Legal Developments 2024

Legal Developments 2024


For the Criminal Justice Act 1988 (Offensive Weapons) (Amendment, Surrender and Compensation) Order 2024 (SI 2024 No.583), see [Link].  The Explanatory Note to the SI reads (in part): “The Criminal Justice Act 1988 (Offensive Weapons) Order 1988 (S.I. 1988/2019)….specifies descriptions of weapons to which section 141 applies and sets out defences to the section 141 offences.  Part 2 of this Order adds a new weapon description at paragraph 1(sa) in the Schedule to the 1988 Order (the weapon sometimes known as a “zombie-style knife” or “zombie-style machete”), provides for defences to the section 141 offences in relation to this new weapon description, and provides for a bluntness defence which applies to both paragraph 1(sa) and paragraph 1(r) weapons (curved swords).   Parts 3 and 4 of this Order provide for a scheme under which compensation can be claimed by persons surrendering weapons which fall under the new paragraph 1(sa).”

For the Safety of Rwanda (Asylum and Immigration) Act 2024, see [Link].

For the Proceeds of Crime Act 2002 (Search, Recovery of Cryptoassets and Investigations: Codes of Practice) Regulations 2024 (SI 2024/551), see [Link].

For the Proceeds of Crime Act 2002 (Investigative Powers of Prosecutors: Code of Practice) Order 2024 (SI 2024/542), see [Link].

For the Proceeds of Crime Act 2002 and Terrorism Act 2000 (Certain Information Orders: Code of Practice) Regulations 2024 (SI 2024/552), see [Link].

For the Misuse of Drugs and Misuse of Drugs (Designation) (England and Wales and Scotland) (Amendment and Revocation) Regulations 2024 (SI 2024 No.248) see [Link], which revokes with immediate effect SI 2024 No.239 [Link].

For the Misuse of Drugs Act 1971 (Amendment) Order 2024 (SI 2024 No.190); in force 20th March 2024: see [Link].  The Explanatory Note states “Article 2(2) of this Order brings fifteen synthetic opioids, including fourteen nitazenes, under control as Class A drugs under the Act. Article 2(3) of this Order brings cumyl-PeGaClone, diphenidine, ephenidine, and methoxyphenidine under control as Class B drugs under the Act.  Article 2(4) of this Order brings remimazolam under control as a Class C drug under the Act”.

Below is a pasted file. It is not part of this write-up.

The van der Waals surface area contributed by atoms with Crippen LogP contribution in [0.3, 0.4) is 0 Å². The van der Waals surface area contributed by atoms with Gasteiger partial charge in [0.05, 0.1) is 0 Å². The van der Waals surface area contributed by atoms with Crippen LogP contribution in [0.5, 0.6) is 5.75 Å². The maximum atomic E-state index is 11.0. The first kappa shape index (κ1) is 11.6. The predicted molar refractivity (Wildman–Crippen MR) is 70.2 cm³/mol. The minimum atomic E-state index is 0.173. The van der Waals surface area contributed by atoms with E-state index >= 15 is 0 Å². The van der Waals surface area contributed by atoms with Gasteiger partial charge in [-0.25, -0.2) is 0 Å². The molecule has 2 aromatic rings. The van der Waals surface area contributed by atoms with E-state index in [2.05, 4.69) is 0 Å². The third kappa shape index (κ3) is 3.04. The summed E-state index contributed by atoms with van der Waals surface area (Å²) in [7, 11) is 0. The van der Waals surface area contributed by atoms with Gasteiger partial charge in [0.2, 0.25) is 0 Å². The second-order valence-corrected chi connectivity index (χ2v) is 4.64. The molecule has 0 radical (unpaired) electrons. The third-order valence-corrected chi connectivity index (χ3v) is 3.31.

For the Terrorism Act 2000 (Proscribed Organisations) (Amendment) Order 2024 (SI 2024 No.63); in force on 19th January 2024: see [Link]

For the Criminal Procedure (Amendment) Rules 2024 (SI 2024 No 62) in force on 1st April 2024: see [Link]


It was held in Thompson v CPS [2024] EWHC 470 (Admin) [LINK], that the definition in para.(s) requires “an objective consideration of what the images or words in question ‘suggest’. The subjective intention of the person in possession is irrelevant. Thus, it matters not if the person in private possession of the knife is merely a ‘collector’ who seeks to display the knife in a cabinet or by some other means and who has no intention of ever using it to commit or threaten violence. If the images or words on the knife in private possession suggest that it is to be used for violence, then the offence is committed” (at [19]). The Court, and the parties, accepted that the word “suggest” means “to bring to one’s mind by association of ideas” (at [21]): ” If the words or images on a knife can by the association of ideas bring to mind that the item is to be used for violence, then the statutory definition would be met.” (per Choudhury J., at [21]).